U.S. Rep. Nan Hayworth is invoking her talents as a physician and a self-described fiscal conservative in her efforts not only to help defund President Barack Obama’s healthcare legislation but also to repeal and replace it.
The need for affordable healthcare is obvious, and Americans are demanding it, the New York Republican tells Newsmax.TV, adding that that’s why her party is working toward those goals.
“We need to do things better, but in a way that makes sense,” Hayworth said in an exclusive interview. “We have legislation that will not just defund Obamacare, but replace it with something that works for the American people.”
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Hayworth expressed concern that bureaucrats would play such a central role in Obamacare. “The government would be making decisions about what type of care is given, what procedures can be performed, and the kind of medications prescribed. It would be a very profound change from the ideal to which we aspire.”
She also criticized the financial impact of Obamacare. “Estimates have shown this plan will cost the American public in excess of a trillion dollars,” she said, noting that new bureaucracies, higher-priced health insurance, and mandated coverage would contribute significantly to that price tag.
House Speaker John Boehner promised that repealing Obamacare would be his top priority. Although the House voted to do so in January, it was seen as a symbolic gesture because of the Democratic Senate and Obama’s veto threat of repeal legislation.
Hayworth defended the GOP effort, saying much of the defunding goal could not be accomplished through stopgap spending measures. “We did vote for repeal, and we also voted for various amendments in the continuing resolution to defund the Independent Payment Advisory Board,” Hayworth said.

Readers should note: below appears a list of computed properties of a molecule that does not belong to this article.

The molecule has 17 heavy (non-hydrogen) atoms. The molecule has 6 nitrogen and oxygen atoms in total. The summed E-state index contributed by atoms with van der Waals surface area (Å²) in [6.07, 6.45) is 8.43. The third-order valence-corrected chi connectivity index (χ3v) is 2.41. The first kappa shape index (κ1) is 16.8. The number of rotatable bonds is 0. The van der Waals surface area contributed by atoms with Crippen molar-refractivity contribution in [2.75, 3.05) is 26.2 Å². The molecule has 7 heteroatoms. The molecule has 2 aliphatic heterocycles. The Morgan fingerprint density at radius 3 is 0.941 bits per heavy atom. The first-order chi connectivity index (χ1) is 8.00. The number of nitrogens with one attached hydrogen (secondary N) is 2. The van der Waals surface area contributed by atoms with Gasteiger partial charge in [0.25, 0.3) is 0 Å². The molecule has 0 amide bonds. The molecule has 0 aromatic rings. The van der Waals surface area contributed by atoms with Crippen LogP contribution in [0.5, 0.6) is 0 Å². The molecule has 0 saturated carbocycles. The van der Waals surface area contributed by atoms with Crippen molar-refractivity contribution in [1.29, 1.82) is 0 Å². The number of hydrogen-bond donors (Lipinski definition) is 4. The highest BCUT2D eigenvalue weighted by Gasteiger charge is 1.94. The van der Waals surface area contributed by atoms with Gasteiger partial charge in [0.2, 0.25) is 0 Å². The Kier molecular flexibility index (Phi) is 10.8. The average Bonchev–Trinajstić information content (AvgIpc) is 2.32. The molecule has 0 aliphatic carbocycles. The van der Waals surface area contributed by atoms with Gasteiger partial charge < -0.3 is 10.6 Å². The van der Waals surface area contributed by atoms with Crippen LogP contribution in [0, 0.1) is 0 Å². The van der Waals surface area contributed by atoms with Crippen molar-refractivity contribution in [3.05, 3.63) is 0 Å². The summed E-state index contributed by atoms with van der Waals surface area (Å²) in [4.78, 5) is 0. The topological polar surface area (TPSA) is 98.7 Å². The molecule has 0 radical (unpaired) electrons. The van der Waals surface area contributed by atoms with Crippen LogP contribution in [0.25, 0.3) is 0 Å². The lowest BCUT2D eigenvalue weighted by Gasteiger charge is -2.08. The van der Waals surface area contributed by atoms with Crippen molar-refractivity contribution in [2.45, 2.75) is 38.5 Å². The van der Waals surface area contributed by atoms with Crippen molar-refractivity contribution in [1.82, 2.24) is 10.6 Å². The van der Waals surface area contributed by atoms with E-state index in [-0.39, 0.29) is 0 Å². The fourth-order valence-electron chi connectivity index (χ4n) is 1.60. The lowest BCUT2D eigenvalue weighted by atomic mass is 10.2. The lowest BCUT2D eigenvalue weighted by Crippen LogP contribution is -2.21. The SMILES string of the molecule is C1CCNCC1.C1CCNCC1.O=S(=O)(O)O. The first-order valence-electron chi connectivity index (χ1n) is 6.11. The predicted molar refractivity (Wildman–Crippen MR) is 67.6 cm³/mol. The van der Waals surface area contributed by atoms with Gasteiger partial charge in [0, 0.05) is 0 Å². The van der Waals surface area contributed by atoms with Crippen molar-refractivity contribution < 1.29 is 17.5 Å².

However, she noted that defunding other sections, such as providing IRS agents who would enforce mandates, would have to be part of the upcoming budget debate.
Of particular interest to Hayworth is eliminating what she considers burdensome Medicare requirements that would interfere with the doctor-patient relationship, leading some physicians to no longer accept Medicare patients.
“Doctors cannot afford to provide care at the rate of reimbursement that Medicare insists that they accept,” she said.
She wants to change those mandates to allow more private contracting agreements and fewer restrictions, which would allow for more overall flexibility.
Hayworth said she supports other entitlement reforms that would ensure the future viability of such programs. Noting that Social Security, Medicare, and Medicaid account for two-thirds of the budget, the Congresswoman stated, “We have to honor our commitments to today’s beneficiaries, but we can’t solve the growing deficit and debt problems unless we are smart, courageous, and sensible in planning for future” entitlements.
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